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Since its release in 2006, the Microsoft™ Vista™ operating system (OS), successor to XP, has arguably received a lukewarm reception. Whether due to the widely reported criticisms of Vista or simply to the popularity of XP, many end-users have made it clear they prefer to stick with XP, at least for now. The problem is that several new laptops are only offered with Vista. So what’s involved with switching that laptop from Vista to XP?
Though not a task for someone new to computers, for those with a little experience, motivation and patience, the switch from Vista to XP only takes time. It might take as little as an evening or as long as a few evenings if there are problems to troubleshoot. It’s a good idea to have a secondary computer on hand with Internet connectivity in case additional files or answers are required.
In a nutshell, the process of migrating from Vista to XP involves finding the right XP device drivers for the laptop and slipstreaming them on to an XP installation CD. If the drivers are not slipstreamed and are loaded manually there can be problems unless they are installed in a particular order. This can take much trial and error so it’s generally easier to let XP do it.
The first task is identifying the internal hardware in the laptop as the hardware will require XP device drivers. If you already own the laptop and it’s running Vista, you can use any system diagnostics program to report the hardware and print the list. If you don’t own the laptop yet, look up its technical specifications online and print them out.
It would be smart at this point to Google your laptop model “+XP” to see if someone has already switched from Vista to XP. They might have helpful information about specific drivers or problems you can avoid.
The next step would be to visit the manufacturer’s website for the laptop and navigate to the drivers for that specific model. Look for XP drivers and download them to a folder of choice. Check your hardware list to make sure the drivers are for your specific laptop. The same laptop model can come with different hardware configurations, such as different chipsets or graphics controllers.
Before taking on the task of switching from Vista to XP it’s important to note that there can be 20-30 device drivers required for a laptop. You might also run across unique situations, depending on the model. In the case of the Dell Vostro 1400, for example, XP does not recognize the ICH8 chipset for the SATA hard drive controller. If this XP device driver is not loaded first, XP can’t see the hard drive. Audio, the network controller, wireless card, modem, touchpad, universal serial bus (USB) port, Firewire port and card slot will also have their own drivers, as will a card reader, webcam and other hardware.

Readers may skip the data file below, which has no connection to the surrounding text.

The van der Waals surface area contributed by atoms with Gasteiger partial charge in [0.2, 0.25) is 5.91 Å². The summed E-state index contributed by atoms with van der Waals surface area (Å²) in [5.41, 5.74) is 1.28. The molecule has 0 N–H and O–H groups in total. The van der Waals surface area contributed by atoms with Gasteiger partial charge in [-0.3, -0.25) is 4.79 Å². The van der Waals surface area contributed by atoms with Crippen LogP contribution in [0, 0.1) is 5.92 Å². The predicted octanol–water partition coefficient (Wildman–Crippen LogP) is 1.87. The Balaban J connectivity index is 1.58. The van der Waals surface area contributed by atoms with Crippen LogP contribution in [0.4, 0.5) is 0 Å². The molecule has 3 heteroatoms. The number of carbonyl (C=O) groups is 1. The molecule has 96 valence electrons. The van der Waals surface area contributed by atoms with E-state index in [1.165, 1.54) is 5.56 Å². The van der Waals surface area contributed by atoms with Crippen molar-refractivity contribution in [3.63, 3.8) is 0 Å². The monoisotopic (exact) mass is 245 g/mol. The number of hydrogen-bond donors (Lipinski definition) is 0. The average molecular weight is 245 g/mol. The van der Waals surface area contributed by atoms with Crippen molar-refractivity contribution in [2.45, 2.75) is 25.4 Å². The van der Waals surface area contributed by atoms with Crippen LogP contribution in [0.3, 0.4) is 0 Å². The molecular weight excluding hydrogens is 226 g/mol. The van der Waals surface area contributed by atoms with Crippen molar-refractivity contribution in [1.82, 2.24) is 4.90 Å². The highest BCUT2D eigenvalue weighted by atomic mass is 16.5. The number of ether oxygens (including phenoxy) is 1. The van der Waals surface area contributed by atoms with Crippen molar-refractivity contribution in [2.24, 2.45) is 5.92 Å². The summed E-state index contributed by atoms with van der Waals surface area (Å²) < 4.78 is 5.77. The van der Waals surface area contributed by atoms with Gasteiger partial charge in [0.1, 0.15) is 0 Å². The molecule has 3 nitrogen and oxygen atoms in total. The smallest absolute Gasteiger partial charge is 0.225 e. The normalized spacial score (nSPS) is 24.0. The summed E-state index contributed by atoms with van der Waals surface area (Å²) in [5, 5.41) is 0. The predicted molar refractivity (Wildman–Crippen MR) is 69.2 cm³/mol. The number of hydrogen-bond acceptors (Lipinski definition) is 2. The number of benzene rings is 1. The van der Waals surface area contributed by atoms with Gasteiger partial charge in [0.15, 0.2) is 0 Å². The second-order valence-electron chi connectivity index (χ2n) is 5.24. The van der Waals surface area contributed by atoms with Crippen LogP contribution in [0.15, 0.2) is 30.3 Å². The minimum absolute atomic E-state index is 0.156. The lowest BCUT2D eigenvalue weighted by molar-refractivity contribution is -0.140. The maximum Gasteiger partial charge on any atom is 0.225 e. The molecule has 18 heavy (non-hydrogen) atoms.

Once the device drivers have been gathered for the switch from Vista to XP, you’ll want to slipstream them to a bootable CD. This should be done along with the XP installation files from an original Microsoft XP CD. One easy way to do this is to use a freeware program like nLite. You can also add any hotfixes or patches to the slipstreaming process so that the installation doesn’t need upgrading afterwards.
Now that the new XP CD has everything needed, the installation process should go without a hitch. However, bear in mind that it might be necessary to troubleshoot kinks. Save the XP CD for any future installations that might be needed on the laptop, and if there are extraneous problems make a note how they were fixed and include the note with the CD.
At this point the laptop’s hard drive can be reformatted to make way for XP. This process removes all data, including Vista. A switch back to Vista after wiping the drive would require downloading all of the drivers again—this time for Vista—and reinstalling the OS.
There are many people switching from Vista to XP, so help should be easily found with the right search string. It’s best, however, to research the task ahead of time so that you can be prepared and sail through the migration easily.